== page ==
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Could blockchain make basic universal income a reality?

A recap of a recent D.C. blockchain meetup, where attendees discussed the future of finance.

Sam Carolns-Hayer and Tristan Robert, Anonymous member and universal basic income supporters (Photo by Julia Airey)

Could blockchain hold the promise of a universal basic income?
Those supporting universal basic income argue that giving everyone, say, $1,000 a month is one way to handle a future in which robots have taken over the workforce. Earlier this month, members of #dctech gathered to see if blockchain could provide such an income. (Here’s a primer from Motherboard’s Alyssa Hertig on why cryptocurrencies could be effective in making basic income a reality.)
The discussion was organized by the DC Blockchain Users Group Meetup and was held in a meeting space in The Potter’s House in Adam’s Morgan. Around 20 people sat around in a circle, an eclectic mix of suits and cargo shorts all interested in the future of finance.
The presenter for the evening, Tristan Robert, compared the possibilities of blockchain to the internet in the ’90s. (A comparison we’ve heard from other blockchain enthusiasts before.)
“It’d be hard to explain the internet to everyone then and hard to explain its clear uses,” said Robert. “But now it’s hard to imagine life without it.”
Robert, who is also a local member of the hacker group Anonymous, steered conversations through the technicalities of blockchain, as well as the fundamentals of universal basic income.

‘The disruptors will get disrupted’

A main theme of the evening’s discussions was how this new technology could serve different populations and help stimulate the economy.
Mark Witham, an audience member who runs the social platform Ekath.Social, recalled time he’s spent with people experiencing homelessness.

Discussing at the Potter House

At the blockchain meetup at the Potter House. (Photo by Julia Airey)

“What do you want to do with individuals that don’t want to capitalize off others?” he asked.
For Witham, a universal basic income has the potential to help those who fall through the cracks of the workforce model.
Others audience members saw universal basic income as an extension of, rather than an alternative to, the American political economy.
“I think that universal basic income is not incompatible with the capitalist system,” said Martin Roeck, a student of German and Swiss origin who works in political campaigns. Later he told us “that the U.S. has different ways we could finance the income, such as cutting Social Security.”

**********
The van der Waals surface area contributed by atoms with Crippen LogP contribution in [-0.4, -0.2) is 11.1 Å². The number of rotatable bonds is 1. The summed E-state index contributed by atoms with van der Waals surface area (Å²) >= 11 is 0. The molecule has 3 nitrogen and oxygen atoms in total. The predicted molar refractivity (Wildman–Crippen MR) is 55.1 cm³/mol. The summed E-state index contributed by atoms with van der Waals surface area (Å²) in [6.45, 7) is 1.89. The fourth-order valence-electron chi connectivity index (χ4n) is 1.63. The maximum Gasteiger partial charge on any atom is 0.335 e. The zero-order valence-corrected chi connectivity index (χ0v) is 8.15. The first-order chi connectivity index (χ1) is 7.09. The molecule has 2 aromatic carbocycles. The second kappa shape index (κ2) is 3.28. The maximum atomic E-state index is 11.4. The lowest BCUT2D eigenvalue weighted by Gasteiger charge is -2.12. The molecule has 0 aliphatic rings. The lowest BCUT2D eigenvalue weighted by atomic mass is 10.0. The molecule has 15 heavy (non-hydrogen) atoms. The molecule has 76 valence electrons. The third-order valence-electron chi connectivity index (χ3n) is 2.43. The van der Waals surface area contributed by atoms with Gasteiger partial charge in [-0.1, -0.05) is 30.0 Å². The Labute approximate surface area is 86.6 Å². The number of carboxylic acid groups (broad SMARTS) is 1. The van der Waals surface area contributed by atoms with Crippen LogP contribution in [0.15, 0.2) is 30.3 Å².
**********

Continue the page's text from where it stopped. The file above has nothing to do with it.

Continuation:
The organizer of meetup, Darrell Duane, also hypothesized that the U.S. could soon see more job loss because blockchain eliminates the middle man in transactions. The implication was that a universal basic income could help offset the ensuing poverty.
AirBnb and Uber are the darlings right now of the sharing economy. But the funny thing is that they’ll also be the first to go. There’s no reason to give them 10 percent [commission] anymore,” said Duane. “The disrupters will end up getting disrupted.”

Blockchain isn’t wrinkle-free

But implementing a nationwide scheme of handing out dividends means ironing out quite a few wrinkles.
Duane brought up “the Sybil attack” notion: the government would have to design a way to “prevent people from creating multiple accounts to get more than one dividend.”
The audience solutions ranged from using biometrics or social networks to verify people’s identities to using Ethereum video calls or creating private keys.
We asked what the Federal Reserve or the Internal Revenue Service thought of these plans to use blockchain to dole out universal basic incomes.
“That’s the Fed calling right now,” an audience member joked.
Jokes aside, Robert admitted that blockchain and cryptocurrencies “open up ways for tax evasion or more intelligent ways of redistributing wealth.”

Like Medium and Amazon, but on the blockchain 

There were other, more convoluted ways discussed of how blockchain could be used to provide a universal basic income. Mark Waser, CTO of machine learning and data science app developer D161T4L W15D0M, discussed an ideas-sharing platform called Steem.

Mark Witham and Mark Wasser

Mark Witham and Mark Waser. (Photo by Julia Airey)

Steem allows contributors to post informative essays and earn cryptocurrency depending on how well they are received. (It’s like Medium, but with cryptocurrency.)
Waser argued that “Steem is inherently a universal basic income-supporting scheme,” because each year, the number of currency doubles.
A final way discussed on how to make the blockchain work was a theory known as resilience swarm redistribution. The idea, Robert explained to the event attendees, was that people get to choose how their taxes are allocated and can create communities where those proceeds form a universal basic income.
“With cryptocurrencies,” explained an excited Robert, “this could disrupt the existing tax regime.”
“And this already exists,” added Waser. “When you go on Amazon and you go through an affiliate, you tell Amazon to give a percent of your order to a charity of your choice.”
Despite the many struggles with practical implementation, Robert seemed optimistic. He reminded the audience that when it comes to the potential of the blockchain, nothing is set in stone.
“Blockchain is still at the point where people are figuring out how to use it,” said Robert. “And what they can do with it.”

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